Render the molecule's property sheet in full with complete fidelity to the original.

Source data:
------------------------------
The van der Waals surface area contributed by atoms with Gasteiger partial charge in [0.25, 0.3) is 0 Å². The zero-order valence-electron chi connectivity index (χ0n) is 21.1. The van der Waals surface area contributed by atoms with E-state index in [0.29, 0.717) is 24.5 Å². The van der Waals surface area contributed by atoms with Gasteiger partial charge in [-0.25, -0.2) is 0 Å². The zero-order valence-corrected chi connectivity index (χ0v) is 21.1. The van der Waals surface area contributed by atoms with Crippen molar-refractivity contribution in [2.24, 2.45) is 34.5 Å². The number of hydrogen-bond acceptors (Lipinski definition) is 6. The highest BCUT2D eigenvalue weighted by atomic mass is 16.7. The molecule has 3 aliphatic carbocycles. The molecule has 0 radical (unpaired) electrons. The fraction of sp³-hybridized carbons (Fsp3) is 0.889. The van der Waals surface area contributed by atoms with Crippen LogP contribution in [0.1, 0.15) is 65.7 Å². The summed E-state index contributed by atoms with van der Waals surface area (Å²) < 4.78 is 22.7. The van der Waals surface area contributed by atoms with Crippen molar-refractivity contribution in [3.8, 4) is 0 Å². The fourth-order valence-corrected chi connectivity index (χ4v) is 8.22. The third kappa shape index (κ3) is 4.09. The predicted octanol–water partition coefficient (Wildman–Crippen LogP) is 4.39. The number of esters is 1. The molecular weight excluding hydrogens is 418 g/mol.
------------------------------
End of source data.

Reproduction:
The van der Waals surface area contributed by atoms with Gasteiger partial charge in [0.25, 0.3) is 0 Å². The zero-order valence-electron chi connectivity index (χ0n) is 21.1. The van der Waals surface area contributed by atoms with E-state index in [0.29, 0.717) is 24.5 Å². The van der Waals surface area contributed by atoms with Gasteiger partial charge in [-0.25, -0.2) is 0 Å². The zero-order valence-corrected chi connectivity index (χ0v) is 21.1. The van der Waals surface area contributed by atoms with Crippen molar-refractivity contribution in [2.24, 2.45) is 34.5 Å². The number of hydrogen-bond acceptors (Lipinski definition) is 6. The highest BCUT2D eigenvalue weighted by atomic mass is 16.7. The molecule has 3 aliphatic carbocycles. The molecule has 0 radical (unpaired) electrons. The fraction of sp³-hybridized carbons (Fsp3) is 0.889. The van der Waals surface area contributed by atoms with Crippen LogP contribution in [0.1, 0.15) is 65.7 Å². The summed E-state index contributed by atoms with van der Waals surface area (Å²) < 4.78 is 22.7. The van der Waals surface area contributed by atoms with Crippen molar-refractivity contribution in [3.8, 4) is 0 Å². The fourth-order valence-corrected chi connectivity index (χ4v) is 8.22. The third kappa shape index (κ3) is 4.09. The predicted octanol–water partition coefficient (Wildman–Crippen LogP) is 4.39. The number of esters is 1. The molecular weight excluding hydrogens is 418 g/mol.